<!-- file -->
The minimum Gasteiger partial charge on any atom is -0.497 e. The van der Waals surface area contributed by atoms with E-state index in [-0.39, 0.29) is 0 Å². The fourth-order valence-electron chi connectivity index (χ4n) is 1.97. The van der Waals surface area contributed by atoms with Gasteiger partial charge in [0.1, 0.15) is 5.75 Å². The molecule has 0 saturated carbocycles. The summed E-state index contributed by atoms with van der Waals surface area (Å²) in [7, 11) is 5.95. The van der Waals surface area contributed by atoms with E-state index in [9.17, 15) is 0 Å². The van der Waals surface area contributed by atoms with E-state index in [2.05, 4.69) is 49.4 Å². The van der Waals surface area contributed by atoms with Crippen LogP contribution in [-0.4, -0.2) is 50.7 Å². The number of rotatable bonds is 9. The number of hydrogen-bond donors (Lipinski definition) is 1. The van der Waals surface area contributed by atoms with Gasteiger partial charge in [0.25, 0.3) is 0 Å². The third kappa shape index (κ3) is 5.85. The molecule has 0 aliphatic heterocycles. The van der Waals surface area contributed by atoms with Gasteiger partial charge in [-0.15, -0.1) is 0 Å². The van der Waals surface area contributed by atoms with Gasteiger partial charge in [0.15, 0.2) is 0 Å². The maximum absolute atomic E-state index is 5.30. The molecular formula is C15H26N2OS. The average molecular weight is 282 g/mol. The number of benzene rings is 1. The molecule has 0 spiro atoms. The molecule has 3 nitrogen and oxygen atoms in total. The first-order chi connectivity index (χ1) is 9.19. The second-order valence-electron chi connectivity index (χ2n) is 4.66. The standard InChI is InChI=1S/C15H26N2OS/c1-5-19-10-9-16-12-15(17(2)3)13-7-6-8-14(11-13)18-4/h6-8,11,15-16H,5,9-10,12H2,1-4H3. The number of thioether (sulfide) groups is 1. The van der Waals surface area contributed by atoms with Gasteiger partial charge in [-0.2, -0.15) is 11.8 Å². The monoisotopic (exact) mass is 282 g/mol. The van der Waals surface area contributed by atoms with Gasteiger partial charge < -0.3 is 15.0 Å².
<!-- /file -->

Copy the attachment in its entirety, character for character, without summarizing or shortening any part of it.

The minimum Gasteiger partial charge on any atom is -0.497 e. The van der Waals surface area contributed by atoms with E-state index in [-0.39, 0.29) is 0 Å². The fourth-order valence-electron chi connectivity index (χ4n) is 1.97. The van der Waals surface area contributed by atoms with Gasteiger partial charge in [0.1, 0.15) is 5.75 Å². The molecule has 0 saturated carbocycles. The summed E-state index contributed by atoms with van der Waals surface area (Å²) in [7, 11) is 5.95. The van der Waals surface area contributed by atoms with E-state index in [9.17, 15) is 0 Å². The van der Waals surface area contributed by atoms with E-state index in [2.05, 4.69) is 49.4 Å². The van der Waals surface area contributed by atoms with Crippen LogP contribution in [-0.4, -0.2) is 50.7 Å². The number of rotatable bonds is 9. The number of hydrogen-bond donors (Lipinski definition) is 1. The van der Waals surface area contributed by atoms with Gasteiger partial charge in [0.25, 0.3) is 0 Å². The third kappa shape index (κ3) is 5.85. The molecule has 0 aliphatic heterocycles. The van der Waals surface area contributed by atoms with Gasteiger partial charge in [-0.15, -0.1) is 0 Å². The van der Waals surface area contributed by atoms with Gasteiger partial charge in [0.15, 0.2) is 0 Å². The maximum absolute atomic E-state index is 5.30. The molecular formula is C15H26N2OS. The average molecular weight is 282 g/mol. The number of benzene rings is 1. The molecule has 0 spiro atoms. The molecule has 3 nitrogen and oxygen atoms in total. The first-order chi connectivity index (χ1) is 9.19. The second-order valence-electron chi connectivity index (χ2n) is 4.66. The standard InChI is InChI=1S/C15H26N2OS/c1-5-19-10-9-16-12-15(17(2)3)13-7-6-8-14(11-13)18-4/h6-8,11,15-16H,5,9-10,12H2,1-4H3. The number of thioether (sulfide) groups is 1. The van der Waals surface area contributed by atoms with Gasteiger partial charge in [-0.2, -0.15) is 11.8 Å². The monoisotopic (exact) mass is 282 g/mol. The van der Waals surface area contributed by atoms with Gasteiger partial charge < -0.3 is 15.0 Å².